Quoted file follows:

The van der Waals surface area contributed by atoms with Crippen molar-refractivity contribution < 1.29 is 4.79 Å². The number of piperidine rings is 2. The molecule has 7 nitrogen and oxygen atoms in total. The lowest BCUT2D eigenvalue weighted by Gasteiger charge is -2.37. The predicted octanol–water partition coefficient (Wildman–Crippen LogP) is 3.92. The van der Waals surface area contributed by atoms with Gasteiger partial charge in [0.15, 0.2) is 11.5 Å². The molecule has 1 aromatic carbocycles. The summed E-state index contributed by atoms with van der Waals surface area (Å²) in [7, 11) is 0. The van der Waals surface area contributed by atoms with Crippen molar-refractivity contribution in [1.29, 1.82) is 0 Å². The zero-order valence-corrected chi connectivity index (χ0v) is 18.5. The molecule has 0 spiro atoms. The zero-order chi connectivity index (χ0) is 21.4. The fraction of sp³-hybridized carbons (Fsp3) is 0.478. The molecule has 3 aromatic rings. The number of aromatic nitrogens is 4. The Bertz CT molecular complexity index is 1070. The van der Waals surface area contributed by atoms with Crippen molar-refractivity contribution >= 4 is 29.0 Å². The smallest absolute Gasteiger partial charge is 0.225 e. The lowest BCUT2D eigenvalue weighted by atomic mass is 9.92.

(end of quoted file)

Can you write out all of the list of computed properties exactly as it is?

The van der Waals surface area contributed by atoms with Crippen molar-refractivity contribution < 1.29 is 4.79 Å². The number of piperidine rings is 2. The molecule has 7 nitrogen and oxygen atoms in total. The lowest BCUT2D eigenvalue weighted by Gasteiger charge is -2.37. The predicted octanol–water partition coefficient (Wildman–Crippen LogP) is 3.92. The van der Waals surface area contributed by atoms with Gasteiger partial charge in [0.15, 0.2) is 11.5 Å². The molecule has 1 aromatic carbocycles. The summed E-state index contributed by atoms with van der Waals surface area (Å²) in [7, 11) is 0. The van der Waals surface area contributed by atoms with Crippen molar-refractivity contribution in [1.29, 1.82) is 0 Å². The zero-order valence-corrected chi connectivity index (χ0v) is 18.5. The molecule has 0 spiro atoms. The zero-order chi connectivity index (χ0) is 21.4. The fraction of sp³-hybridized carbons (Fsp3) is 0.478. The molecule has 3 aromatic rings. The number of aromatic nitrogens is 4. The Bertz CT molecular complexity index is 1070. The van der Waals surface area contributed by atoms with Crippen molar-refractivity contribution >= 4 is 29.0 Å². The smallest absolute Gasteiger partial charge is 0.225 e. The lowest BCUT2D eigenvalue weighted by atomic mass is 9.92.